DeviantArt particularly was a place I used to love to visit. At first I was inspired. How incredible it was to see the vast amount of amazing artwork regular people like me were creating and sharing with the world! But soon it became more about how far away my skills were from theirs. I started to feel that I would never be able to create anything as good, so I should just stop all together. It made it hard to find the fun in drawing anymore.

Even though for the past year I’ve been working to incorporate creativity into my everyday life again, I still struggle with this fear of mediocrity. I constantly have to remind myself that it doesn’t matter at all how good my art is compared to other people. It doesn’t even matter if what I drew yesterday is better than what I’ll draw today or tomorrow. It is the act of creation itself that matters. It is the beauty of making something where there was once nothing at all. That alone is something to marvel at, something to be so grateful for being able to do. Everything else is just a distraction, a misdirection, insignificant chatter of the mind.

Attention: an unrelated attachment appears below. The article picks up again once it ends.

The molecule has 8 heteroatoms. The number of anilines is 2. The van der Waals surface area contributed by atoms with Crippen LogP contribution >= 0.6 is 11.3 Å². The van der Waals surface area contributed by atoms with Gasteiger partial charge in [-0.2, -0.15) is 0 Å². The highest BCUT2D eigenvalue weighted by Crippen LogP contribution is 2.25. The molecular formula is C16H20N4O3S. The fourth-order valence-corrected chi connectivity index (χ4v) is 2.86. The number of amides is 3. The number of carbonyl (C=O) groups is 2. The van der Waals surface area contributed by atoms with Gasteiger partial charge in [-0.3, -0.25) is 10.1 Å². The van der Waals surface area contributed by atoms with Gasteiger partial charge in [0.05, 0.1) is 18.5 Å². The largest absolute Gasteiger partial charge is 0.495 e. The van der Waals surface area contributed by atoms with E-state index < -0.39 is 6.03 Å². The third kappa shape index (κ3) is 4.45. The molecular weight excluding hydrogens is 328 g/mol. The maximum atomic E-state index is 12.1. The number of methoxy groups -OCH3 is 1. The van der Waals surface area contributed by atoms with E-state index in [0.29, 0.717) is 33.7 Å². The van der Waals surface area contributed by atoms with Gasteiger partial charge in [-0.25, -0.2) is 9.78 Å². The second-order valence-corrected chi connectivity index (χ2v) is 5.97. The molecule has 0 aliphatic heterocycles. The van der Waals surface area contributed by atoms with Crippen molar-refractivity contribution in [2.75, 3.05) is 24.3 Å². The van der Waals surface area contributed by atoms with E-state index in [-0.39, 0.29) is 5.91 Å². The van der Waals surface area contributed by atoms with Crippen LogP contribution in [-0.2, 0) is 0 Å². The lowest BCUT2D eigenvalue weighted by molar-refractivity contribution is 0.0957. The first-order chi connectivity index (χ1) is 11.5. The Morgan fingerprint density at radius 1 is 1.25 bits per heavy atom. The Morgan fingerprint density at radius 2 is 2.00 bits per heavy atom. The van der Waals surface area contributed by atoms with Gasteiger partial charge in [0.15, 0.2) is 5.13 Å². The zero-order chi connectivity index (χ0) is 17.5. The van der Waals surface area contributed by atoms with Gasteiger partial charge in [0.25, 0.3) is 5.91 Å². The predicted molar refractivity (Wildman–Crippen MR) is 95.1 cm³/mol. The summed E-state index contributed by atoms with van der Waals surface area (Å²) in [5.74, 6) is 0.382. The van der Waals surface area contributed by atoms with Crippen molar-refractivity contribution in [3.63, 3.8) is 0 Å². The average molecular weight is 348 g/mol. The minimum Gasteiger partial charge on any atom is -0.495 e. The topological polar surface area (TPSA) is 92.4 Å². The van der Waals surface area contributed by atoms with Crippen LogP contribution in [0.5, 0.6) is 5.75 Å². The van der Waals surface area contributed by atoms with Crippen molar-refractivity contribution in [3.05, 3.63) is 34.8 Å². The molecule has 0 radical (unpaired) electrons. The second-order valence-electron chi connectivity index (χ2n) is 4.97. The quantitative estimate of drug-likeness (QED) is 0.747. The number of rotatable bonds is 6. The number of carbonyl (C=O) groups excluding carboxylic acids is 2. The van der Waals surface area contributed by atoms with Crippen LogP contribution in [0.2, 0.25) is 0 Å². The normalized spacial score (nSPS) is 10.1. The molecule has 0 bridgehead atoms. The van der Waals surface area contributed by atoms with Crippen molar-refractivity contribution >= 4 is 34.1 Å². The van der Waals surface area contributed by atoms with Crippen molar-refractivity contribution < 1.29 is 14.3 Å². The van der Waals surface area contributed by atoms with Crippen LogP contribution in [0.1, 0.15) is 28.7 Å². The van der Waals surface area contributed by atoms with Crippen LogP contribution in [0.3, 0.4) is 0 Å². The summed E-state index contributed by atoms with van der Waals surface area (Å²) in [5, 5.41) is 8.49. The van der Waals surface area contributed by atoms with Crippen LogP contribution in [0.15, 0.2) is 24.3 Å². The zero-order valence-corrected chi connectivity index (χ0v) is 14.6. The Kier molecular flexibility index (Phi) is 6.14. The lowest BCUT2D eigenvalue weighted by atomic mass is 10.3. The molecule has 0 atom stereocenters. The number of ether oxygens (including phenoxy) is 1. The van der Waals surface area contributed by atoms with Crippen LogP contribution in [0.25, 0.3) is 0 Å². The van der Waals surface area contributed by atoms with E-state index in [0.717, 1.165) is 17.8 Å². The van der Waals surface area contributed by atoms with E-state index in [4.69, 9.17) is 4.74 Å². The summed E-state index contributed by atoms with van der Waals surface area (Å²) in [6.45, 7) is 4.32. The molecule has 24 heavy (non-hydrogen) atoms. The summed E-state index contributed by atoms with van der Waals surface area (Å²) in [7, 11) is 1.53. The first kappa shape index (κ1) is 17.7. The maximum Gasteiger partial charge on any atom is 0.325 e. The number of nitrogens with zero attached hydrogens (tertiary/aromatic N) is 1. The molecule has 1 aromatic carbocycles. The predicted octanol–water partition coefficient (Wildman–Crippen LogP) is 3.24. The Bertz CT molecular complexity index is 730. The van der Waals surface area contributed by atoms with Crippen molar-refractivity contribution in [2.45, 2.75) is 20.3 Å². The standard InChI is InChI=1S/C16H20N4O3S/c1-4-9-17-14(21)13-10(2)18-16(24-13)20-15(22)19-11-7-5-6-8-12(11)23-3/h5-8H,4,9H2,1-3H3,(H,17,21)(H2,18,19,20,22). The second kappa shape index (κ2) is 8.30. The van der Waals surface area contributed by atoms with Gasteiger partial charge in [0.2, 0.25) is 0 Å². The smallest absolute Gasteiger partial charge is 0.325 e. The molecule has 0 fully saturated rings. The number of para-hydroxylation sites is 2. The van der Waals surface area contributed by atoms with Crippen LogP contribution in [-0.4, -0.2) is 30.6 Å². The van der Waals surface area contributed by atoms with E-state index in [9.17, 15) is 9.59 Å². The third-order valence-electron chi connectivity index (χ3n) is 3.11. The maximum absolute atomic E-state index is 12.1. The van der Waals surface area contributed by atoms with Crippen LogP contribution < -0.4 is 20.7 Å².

I don’t write these posts to be the best writer in the world, or even a good writer, to be honest. I do it because I am a writer. I like to write. It brings me joy. And that’s enough. I don’t draw to compete with anyone else, even the person I was the day before. I don’t do it to make money or to prove something to anyone else or myself. I do it because I am human. I do it to manifest my unique, miraculous consciousness into the world. Because we are all here to create, no matter our skill level or medium. Don’t allow anyone to tell you that you are not good enough, especially yourself.